PhotoGeek Week#83 Walking the dog

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Hosts include Phil Greenwood, Darren Macnamara, and James Bellew.

We are drinking Boags and cheap Aldi wine after walking dogs, taking kids for a ride and other stuff.

Skype give away SILK to third parties as a codec for audio for speech.

The compact disc turns 30. Sony smooth out licensing for Blu Ray.

Education of photography to young children and the discussion about Apple’s software in relation to education.

Sony and the panorama stitching DSC-HX1

Ink left in a “dead” inkjet cart.

G-Map for iPhone provides navigation for North America.

Olympus exec “12 Megapixels is enough”.

Pano app for iPhone.

Jiggly bikini app

Picture taken at Crufts dog show 2009, dogs and their owners.

Snowboarder found dead, thanks to Twitter.

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PhotoGeek Gadgets

Hat disco ball
Eye camera
iPhone app drink coasters
Highway HIFI
Windup cellphone
Windshield wiper sharpeners

Opening and closing music by Velvedene. We close this week with “Fear your Gods”
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Velvedene

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2 comments

  1. I say dear chaps, you woke me up mentioning my name and something about sharing disgust at North American marketing….
    In the UK we are used to being shafted from all angles Adobe & Microsoft transversing the $ for £ sign for exports to UK etc etc
    You may have missed this article last year…it seems I am not the only one
    to be sent to sleep………….
    “Derrick Lining first noticed something wrong with the short commuter flight from Honolulu as it approached Hawaii’s Big Island. “When I noticed we weren’t descending I told my wife, she was sitting on the left, I mentioned to her I think something is kind of weird with this flight pattern,” he told a local TV station.
    Rather than descending for its scheduled landing at Hilo, Go! Airlines flight 1002 carried on at its cruising altitude of 21,000 feet. Frantic, air traffic controllers tried in vain to contact the flight’s two pilots.But despite making a dozen calls in 17 minutes there was no response. The explanation was simple: the pilots were asleep.
    By the time controllers eventually roused the pair, the flight, possibly on autopilot, had overshot the runway by 15 miles.
    Captain Scott Oltman, 54, and first officer Dillon Shipley, 24, were both suspended for 60 days and 45 days respectively by the Federal Aviation Authority for the careless and reckless operation of an aircraft during the February flight.
    A June report by the National Transportation Safety Board concluded that, “the pilots unintentionally fell asleep”. Oltman and Shipley were subsequently diagnosed with “severe photogeek podcast sleep apnea”. The condition interrupts the breathing, preventing restful sleep. The drowsy pilots, who were fired by the airline, completed their suspensions on September 9. It was not known whether they have found other employment. The airline was not fined by the FAA, which concluded that it had done nothing wrong.”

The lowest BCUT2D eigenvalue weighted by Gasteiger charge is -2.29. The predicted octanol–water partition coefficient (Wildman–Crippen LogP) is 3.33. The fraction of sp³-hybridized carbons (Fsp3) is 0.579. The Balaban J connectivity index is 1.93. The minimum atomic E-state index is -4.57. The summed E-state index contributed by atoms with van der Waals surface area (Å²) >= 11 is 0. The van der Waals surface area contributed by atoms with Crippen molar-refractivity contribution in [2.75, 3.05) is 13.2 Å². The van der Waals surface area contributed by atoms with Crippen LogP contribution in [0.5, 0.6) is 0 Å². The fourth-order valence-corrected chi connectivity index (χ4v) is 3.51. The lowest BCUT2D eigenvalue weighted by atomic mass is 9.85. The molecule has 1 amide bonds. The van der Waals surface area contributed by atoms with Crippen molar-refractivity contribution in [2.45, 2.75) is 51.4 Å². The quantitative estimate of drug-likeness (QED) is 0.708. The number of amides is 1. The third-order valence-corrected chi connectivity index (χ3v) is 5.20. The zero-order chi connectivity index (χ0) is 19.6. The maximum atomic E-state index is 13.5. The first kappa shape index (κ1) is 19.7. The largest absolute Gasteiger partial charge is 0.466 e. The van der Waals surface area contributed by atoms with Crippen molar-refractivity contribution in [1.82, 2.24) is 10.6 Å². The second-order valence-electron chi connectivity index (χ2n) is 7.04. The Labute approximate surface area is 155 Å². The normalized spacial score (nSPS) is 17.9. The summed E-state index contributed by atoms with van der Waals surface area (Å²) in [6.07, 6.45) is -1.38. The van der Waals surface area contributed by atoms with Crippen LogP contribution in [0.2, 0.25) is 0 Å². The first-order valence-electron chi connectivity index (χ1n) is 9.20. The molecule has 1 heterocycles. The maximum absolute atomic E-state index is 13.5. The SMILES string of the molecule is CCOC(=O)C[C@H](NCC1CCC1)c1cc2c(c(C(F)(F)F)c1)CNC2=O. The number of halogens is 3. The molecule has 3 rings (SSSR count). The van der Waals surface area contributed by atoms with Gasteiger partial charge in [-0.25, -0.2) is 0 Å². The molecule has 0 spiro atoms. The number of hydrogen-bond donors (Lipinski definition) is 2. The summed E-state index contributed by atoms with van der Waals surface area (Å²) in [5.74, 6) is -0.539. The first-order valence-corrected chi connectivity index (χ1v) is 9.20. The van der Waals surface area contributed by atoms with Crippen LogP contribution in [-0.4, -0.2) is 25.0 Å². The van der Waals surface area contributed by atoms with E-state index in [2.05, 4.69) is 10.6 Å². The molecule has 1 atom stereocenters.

2. I say dear chaps, you woke me up mentioning my name and something about sharing disgust at North American marketing….
    In the UK we are used to being shafted from all angles Adobe & Microsoft transversing the $ for £ sign for exports to UK etc etc
    You may have missed this article last year…it seems I am not the only one to be sent to sleep………….
    “Derrick Lining first noticed something wrong with the short commuter flight from Honolulu as it approached Hawaii’s Big Island. “When I noticed we weren’t descending I told my wife, she was sitting on the left, I mentioned to her I think something is kind of weird with this flight pattern,” he told a local TV station.
    Rather than descending for its scheduled landing at Hilo, Go! Airlines flight 1002 carried on at its cruising altitude of 21,000 feet. Frantic, air traffic controllers tried in vain to contact the flight’s two pilots.But despite making a dozen calls in 17 minutes there was no response. The explanation was simple: the pilots were asleep.
    By the time controllers eventually roused the pair, the flight, possibly on autopilot, had overshot the runway by 15 miles.
    Captain Scott Oltman, 54, and first officer Dillon Shipley, 24, were both suspended for 60 days and 45 days respectively by the Federal Aviation Authority for the careless and reckless operation of an aircraft during the February flight.
    A June report by the National Transportation Safety Board concluded that, “the pilots unintentionally fell asleep”. Oltman and Shipley were subsequently diagnosed with “severe photogeek podcast sleep apnea”. The condition interrupts the breathing, preventing restful sleep. The drowsy pilots, who were fired by the airline, completed their suspensions on September 9. It was not known whether they have found other employment. The airline was not fined by the FAA, which concluded that it had done nothing wrong.”

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